The Road to 5G: A Primer

Executive Summary


  • 5G refers to the fifth generation of cellular broadband network technologies and will include higher speeds for downloads and lower latency—both of which will be needed to power the technologies of the future, such as telehealth and autonomous cars.
  • There are clear economic benefits to the United States’ leadership in the implementation of 5G; there are also significant security advantages—ensuring that U.S. 5G technology remains competitive will reduce allies’ reliance on Chinese government-supported firms, such as Huawei or ZTE, thus reducing those systems’ vulnerability to decryption.
  • The widespread adoption of 5G has faced multiple hurdles, but lessons from the deployment of 4G networks and America’s leadership in that process can shed light on strategies to facilitate deployment.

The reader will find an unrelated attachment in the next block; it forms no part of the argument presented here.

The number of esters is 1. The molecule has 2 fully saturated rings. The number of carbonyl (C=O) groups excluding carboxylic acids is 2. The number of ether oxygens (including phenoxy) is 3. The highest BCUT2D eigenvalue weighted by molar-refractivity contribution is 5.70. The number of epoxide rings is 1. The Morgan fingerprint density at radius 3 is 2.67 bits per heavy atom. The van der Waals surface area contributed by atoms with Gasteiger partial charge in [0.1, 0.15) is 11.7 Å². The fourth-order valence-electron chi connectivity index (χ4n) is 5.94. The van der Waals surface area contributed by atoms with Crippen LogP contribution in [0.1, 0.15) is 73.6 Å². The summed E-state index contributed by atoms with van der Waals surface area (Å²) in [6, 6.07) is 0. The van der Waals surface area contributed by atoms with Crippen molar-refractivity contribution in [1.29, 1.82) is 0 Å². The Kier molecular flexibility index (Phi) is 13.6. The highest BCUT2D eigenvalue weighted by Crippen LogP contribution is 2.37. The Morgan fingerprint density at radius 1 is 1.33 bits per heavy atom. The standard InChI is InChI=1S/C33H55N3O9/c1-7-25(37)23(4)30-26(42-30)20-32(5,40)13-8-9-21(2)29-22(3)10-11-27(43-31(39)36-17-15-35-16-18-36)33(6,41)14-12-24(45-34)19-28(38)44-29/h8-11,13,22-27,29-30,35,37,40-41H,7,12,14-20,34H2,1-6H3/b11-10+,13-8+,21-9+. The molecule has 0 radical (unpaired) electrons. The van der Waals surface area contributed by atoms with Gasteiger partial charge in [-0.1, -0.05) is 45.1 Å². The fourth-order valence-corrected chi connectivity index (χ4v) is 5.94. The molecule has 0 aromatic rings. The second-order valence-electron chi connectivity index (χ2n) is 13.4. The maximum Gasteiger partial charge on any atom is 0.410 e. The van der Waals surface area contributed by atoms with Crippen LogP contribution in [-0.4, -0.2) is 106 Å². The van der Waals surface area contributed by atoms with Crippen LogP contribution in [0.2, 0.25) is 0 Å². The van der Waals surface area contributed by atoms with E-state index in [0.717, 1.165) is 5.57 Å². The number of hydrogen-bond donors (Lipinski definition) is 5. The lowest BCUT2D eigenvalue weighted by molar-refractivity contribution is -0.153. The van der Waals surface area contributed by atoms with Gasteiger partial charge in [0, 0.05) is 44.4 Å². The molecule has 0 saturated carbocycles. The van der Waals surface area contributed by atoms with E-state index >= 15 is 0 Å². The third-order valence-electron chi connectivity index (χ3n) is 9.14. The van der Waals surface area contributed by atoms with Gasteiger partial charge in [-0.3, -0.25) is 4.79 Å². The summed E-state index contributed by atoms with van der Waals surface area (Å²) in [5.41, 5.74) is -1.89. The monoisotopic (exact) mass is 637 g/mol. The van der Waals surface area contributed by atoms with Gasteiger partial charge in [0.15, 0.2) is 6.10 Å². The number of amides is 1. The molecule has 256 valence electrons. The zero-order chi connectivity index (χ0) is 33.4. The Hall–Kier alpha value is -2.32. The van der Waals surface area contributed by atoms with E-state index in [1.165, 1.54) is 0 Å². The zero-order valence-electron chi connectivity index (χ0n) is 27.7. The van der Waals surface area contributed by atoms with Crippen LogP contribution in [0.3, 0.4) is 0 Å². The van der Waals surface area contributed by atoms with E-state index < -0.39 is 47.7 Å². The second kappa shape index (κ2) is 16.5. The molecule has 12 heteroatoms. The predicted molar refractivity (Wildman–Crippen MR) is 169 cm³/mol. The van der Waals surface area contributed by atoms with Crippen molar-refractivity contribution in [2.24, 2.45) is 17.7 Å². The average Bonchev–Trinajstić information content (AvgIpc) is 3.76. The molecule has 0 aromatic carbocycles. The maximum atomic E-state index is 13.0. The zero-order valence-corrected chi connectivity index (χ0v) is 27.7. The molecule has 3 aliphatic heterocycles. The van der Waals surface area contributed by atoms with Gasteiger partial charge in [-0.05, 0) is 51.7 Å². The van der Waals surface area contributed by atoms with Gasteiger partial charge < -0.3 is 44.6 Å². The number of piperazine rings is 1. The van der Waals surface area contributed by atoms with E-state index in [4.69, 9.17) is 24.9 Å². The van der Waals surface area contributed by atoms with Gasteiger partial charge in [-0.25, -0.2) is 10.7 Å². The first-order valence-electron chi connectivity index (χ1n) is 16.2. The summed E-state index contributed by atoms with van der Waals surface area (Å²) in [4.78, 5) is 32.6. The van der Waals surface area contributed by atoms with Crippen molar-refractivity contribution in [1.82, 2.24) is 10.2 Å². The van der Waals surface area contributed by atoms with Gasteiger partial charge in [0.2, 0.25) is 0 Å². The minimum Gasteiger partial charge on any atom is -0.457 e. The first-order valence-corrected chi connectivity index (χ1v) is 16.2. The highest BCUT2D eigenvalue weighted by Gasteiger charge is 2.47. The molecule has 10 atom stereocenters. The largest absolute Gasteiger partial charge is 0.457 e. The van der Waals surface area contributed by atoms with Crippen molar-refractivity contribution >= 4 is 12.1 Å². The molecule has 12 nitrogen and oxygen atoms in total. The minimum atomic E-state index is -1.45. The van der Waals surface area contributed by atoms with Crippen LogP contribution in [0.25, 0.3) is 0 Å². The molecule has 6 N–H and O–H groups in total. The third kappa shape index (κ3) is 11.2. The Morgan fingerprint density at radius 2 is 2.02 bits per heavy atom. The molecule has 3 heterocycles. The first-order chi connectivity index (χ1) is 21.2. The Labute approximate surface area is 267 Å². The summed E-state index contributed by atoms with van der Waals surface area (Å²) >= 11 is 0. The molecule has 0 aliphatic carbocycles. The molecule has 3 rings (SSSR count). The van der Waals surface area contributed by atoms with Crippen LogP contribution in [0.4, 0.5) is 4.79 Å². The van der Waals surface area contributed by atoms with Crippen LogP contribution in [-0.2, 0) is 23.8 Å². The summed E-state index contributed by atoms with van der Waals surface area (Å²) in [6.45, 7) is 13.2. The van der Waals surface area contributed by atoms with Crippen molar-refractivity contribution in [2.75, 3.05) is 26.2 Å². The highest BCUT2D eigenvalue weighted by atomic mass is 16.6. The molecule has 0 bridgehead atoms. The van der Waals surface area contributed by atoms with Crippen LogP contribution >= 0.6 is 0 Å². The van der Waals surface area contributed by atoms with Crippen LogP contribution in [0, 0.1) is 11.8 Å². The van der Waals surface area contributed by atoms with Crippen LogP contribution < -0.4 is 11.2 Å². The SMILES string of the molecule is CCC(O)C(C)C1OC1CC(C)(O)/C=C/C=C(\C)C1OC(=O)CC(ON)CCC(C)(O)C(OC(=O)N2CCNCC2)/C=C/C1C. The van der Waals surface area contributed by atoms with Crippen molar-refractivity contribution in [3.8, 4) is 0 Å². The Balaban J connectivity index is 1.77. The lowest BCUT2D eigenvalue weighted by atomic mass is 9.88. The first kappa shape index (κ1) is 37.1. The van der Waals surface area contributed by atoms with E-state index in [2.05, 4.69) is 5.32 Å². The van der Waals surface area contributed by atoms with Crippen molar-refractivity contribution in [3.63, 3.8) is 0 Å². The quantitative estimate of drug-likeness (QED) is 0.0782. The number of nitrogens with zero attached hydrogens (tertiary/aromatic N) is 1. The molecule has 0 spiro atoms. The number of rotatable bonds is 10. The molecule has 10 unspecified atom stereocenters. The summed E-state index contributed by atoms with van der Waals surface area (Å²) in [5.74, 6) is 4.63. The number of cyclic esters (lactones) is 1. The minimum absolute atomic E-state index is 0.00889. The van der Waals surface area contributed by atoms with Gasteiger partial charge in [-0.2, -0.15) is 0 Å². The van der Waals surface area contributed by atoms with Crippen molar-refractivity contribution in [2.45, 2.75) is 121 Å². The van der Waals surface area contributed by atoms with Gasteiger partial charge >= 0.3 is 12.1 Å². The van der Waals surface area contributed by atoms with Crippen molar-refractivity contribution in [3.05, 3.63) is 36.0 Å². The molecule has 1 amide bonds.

The importance of a robust internet infrastructure has never been clearer. This is true not only for the increasing demands and uses of our current technologies, but for a wide array of emerging technologies, including the Internet of Things and autonomous vehicles. Widespread deployment of 5G mobile networks will be needed to provide the high-speed, low-latency connectivity these emerging technologies require. Policymakers on both sides have emphasized the importance of “winning the race to 5G,” but what, exactly, does that mean and why is it important?

After the introduction of 4G-capable phones in 2010, it took around 18 months for users to gain access to network speeds that were significantly superior to those of previous technology. Today, more than two years after 5G’s launch, network speeds using 5G technology have not yet presented a significant speed upgrade over 4G. Estimates of when high-speed 5G will see widespread adoption – usually defined as two-thirds of the population — vary from late 2021 to late 2023.